The University of Victoria’s mega microscope is once again in the news. Workshops to train scientists on how to use the behemoth are slated to start this fall.
“We have bragging rights. We have the highest resolution in the world,” Elaine Humphrey, manager of UVic’s Advance Microscope Facility told the Victoria Times-Colonist.
Size does matter in this particular area of technology. The seven-tonne, 4.5-metre-tall microscope views objects at a magnification of up to 20 million times larger than what the human eye can see. Built in Japan by Hitachi, it arrived at UVic in parts a year ago. (Imagine putting it together? I hope they had more than an IKEA-style series of badly drawn diagrams.)
The workshops could have international appeal for chemists, electrical and mechanical engineers, biologists and physicists. The Times-Colonist reports Redlen Technologies, a Victoria firm making high-resolution radiation detectors used in nuclear cardiology and baggage scanning, could be a possible customer.
If you are really into particle physics, then the University of Victoria physicist Michel Lefebvre is giving a talk about the quest to discover the Higgs particle at the Large Hadron Collider, which lies buried beneath the French/Swiss border near Geneva.
The talk takes place at UVic’s David Lam Auditorium in the MacLaurin Building on 9 April at 7pm. It’s free.
According to the UVic website….
Prof. Lefebvre’s research focuses on hadron collider physics. Following activities in the UA2 experiment at CERN’s proton-antiproton collider, he acted as founding spokesperson of the ATLAS Canada Collaboration in 1992. The ATLAS detector is currently studying proton-proton collisions at the energy frontier, at the Large Hadron Collider at CERN; The discovery of a new particle has been announced on July 4th 2012.
The computer science department at the University of Victoria goes to go from strength to strength. This blogger has some generous praise for what UVic is doing. (We have some graduates of this department at AbeBooks right now and they are impressive.)
There are also 4 hidden gems in the above list, Victoria, Mines, Alberta, and CSU. They’re not top 10 schools, but not every student is going to get in a top 10 school (nor is a top 10 school the best place for many students). But what these other 4 clearly offer is a student body with a strong sense of community and students that love programming for the pure joy of programming.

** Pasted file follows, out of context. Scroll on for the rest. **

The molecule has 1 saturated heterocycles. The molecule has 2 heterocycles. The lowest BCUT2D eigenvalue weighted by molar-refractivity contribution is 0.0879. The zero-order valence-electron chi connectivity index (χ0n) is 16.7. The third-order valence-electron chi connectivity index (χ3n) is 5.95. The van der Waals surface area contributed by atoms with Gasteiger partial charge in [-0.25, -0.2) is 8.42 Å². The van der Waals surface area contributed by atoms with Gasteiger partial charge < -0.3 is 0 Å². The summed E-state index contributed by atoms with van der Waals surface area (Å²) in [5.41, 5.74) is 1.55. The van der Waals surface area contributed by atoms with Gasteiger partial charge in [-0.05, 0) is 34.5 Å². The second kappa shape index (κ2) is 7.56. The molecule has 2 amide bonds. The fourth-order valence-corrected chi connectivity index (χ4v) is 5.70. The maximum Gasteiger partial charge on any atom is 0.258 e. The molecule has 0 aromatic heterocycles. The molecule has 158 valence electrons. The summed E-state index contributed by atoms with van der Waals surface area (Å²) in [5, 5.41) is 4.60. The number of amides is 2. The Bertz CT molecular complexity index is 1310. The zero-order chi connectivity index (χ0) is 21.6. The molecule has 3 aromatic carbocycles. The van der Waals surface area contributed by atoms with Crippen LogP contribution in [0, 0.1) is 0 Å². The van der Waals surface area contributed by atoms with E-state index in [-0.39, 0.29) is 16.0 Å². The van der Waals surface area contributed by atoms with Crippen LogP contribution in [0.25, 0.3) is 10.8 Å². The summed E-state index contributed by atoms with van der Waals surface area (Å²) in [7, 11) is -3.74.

My colleague Cliff reveals what is a hackathon and reports on the AbeBooks’ Hackathon staged at the University of Victoria last year.
It must be me but it seems that UVic issues a story each month about some telescope or other. The latest story concerns two astrophysicists at the university, who have been analysing how a cluster of ‘dwarf’ galaxies are rotating around a neighbouring galaxy called Andromeda. Galaxies are not supposed to orbit things like planets and moons so this is a key discovery. Scientists using the Canada-France-Hawaii telescope in Hawaii collaborated on the project.
Lots of details on the project can be found here. There is also a little video, with some Mendelssohn thrown in, showing what they have seen through the big telescope in Hawaii.
During the SuperComputing 2012 (SC12) conference earlier this month, an international team of physicists, computer scientists, and network engineers from the University of Victoria, the California Institute for Technology, the University of Michigan and Vanderbilt’s Brookhaven National Lab broke their own record for data transfer using the latest generation of wide area network circuits. Apparently, this is just the start, according to this report, 1,000 Mbps speeds will be possible in the next 12 months.
Overall, the transfer rate achieved by the team hit 339 Mbps. For the sake of comparison, a 3G cellphone can usually achieve data transfer rates of around 18 Mbps while brand new super-exciting 4G cellphones can hit 30-35 Mbps in real-world scenarios.
Marine researchers in Victoria received a financial boost earlier this month as federal and provincial governments put $41.7 million in funding towards Ocean Networks Canada.
Ocean Networks Canada is a University of Victoria project that uses sensor technologies to gather data and images from the sea floor and then streams it around the world.
The program includes a tsunami early-warning system, instruments to improve marine safety, and the first underwater instrument platform in the Arctic.
The Canada Foundation for Innovation’s major science initiatives provided $32.8 million and the Ministry of Advanced Education added $8.9 million.